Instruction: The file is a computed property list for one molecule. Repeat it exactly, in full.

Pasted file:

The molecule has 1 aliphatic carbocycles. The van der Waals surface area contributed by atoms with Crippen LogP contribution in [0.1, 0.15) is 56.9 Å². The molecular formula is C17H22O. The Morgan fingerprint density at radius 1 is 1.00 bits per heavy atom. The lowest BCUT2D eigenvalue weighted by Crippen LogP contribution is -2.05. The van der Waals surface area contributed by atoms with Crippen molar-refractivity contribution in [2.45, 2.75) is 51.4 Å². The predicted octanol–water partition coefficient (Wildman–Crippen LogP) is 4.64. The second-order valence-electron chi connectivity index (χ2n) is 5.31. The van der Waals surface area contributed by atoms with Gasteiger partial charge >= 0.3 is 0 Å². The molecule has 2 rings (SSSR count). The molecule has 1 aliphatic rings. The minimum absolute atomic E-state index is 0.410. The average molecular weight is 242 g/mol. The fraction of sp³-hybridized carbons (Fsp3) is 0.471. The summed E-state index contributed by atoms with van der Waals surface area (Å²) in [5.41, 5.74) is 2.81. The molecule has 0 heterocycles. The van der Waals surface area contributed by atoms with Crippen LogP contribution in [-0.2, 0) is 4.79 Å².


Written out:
The molecule has 1 aliphatic carbocycles. The van der Waals surface area contributed by atoms with Crippen LogP contribution in [0.1, 0.15) is 56.9 Å². The molecular formula is C17H22O. The Morgan fingerprint density at radius 1 is 1.00 bits per heavy atom. The lowest BCUT2D eigenvalue weighted by Crippen LogP contribution is -2.05. The van der Waals surface area contributed by atoms with Crippen molar-refractivity contribution in [2.45, 2.75) is 51.4 Å². The predicted octanol–water partition coefficient (Wildman–Crippen LogP) is 4.64. The second-order valence-electron chi connectivity index (χ2n) is 5.31. The van der Waals surface area contributed by atoms with Gasteiger partial charge >= 0.3 is 0 Å². The molecule has 2 rings (SSSR count). The molecule has 1 aliphatic rings. The minimum absolute atomic E-state index is 0.410. The average molecular weight is 242 g/mol. The fraction of sp³-hybridized carbons (Fsp3) is 0.471. The summed E-state index contributed by atoms with van der Waals surface area (Å²) in [5.41, 5.74) is 2.81. The molecule has 0 heterocycles. The van der Waals surface area contributed by atoms with Crippen LogP contribution in [-0.2, 0) is 4.79 Å².